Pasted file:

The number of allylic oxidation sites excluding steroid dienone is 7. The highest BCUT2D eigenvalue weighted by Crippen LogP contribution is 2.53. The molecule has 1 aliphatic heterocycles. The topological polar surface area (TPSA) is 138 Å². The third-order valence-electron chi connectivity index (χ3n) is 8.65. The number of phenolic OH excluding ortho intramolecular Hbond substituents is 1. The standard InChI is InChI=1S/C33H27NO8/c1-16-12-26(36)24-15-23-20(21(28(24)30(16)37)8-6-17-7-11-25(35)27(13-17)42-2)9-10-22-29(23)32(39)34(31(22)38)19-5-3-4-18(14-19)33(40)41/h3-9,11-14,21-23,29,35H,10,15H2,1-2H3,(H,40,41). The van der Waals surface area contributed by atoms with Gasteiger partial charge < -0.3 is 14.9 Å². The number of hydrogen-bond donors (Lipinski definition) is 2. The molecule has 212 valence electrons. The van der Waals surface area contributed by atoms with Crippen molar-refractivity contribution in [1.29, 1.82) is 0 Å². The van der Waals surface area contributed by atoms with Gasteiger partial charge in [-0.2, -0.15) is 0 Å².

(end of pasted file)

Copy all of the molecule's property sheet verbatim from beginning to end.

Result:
The number of allylic oxidation sites excluding steroid dienone is 7. The highest BCUT2D eigenvalue weighted by Crippen LogP contribution is 2.53. The molecule has 1 aliphatic heterocycles. The topological polar surface area (TPSA) is 138 Å². The third-order valence-electron chi connectivity index (χ3n) is 8.65. The number of phenolic OH excluding ortho intramolecular Hbond substituents is 1. The standard InChI is InChI=1S/C33H27NO8/c1-16-12-26(36)24-15-23-20(21(28(24)30(16)37)8-6-17-7-11-25(35)27(13-17)42-2)9-10-22-29(23)32(39)34(31(22)38)19-5-3-4-18(14-19)33(40)41/h3-9,11-14,21-23,29,35H,10,15H2,1-2H3,(H,40,41). The van der Waals surface area contributed by atoms with Gasteiger partial charge < -0.3 is 14.9 Å². The number of hydrogen-bond donors (Lipinski definition) is 2. The molecule has 212 valence electrons. The van der Waals surface area contributed by atoms with Crippen molar-refractivity contribution in [1.29, 1.82) is 0 Å². The van der Waals surface area contributed by atoms with Gasteiger partial charge in [-0.2, -0.15) is 0 Å².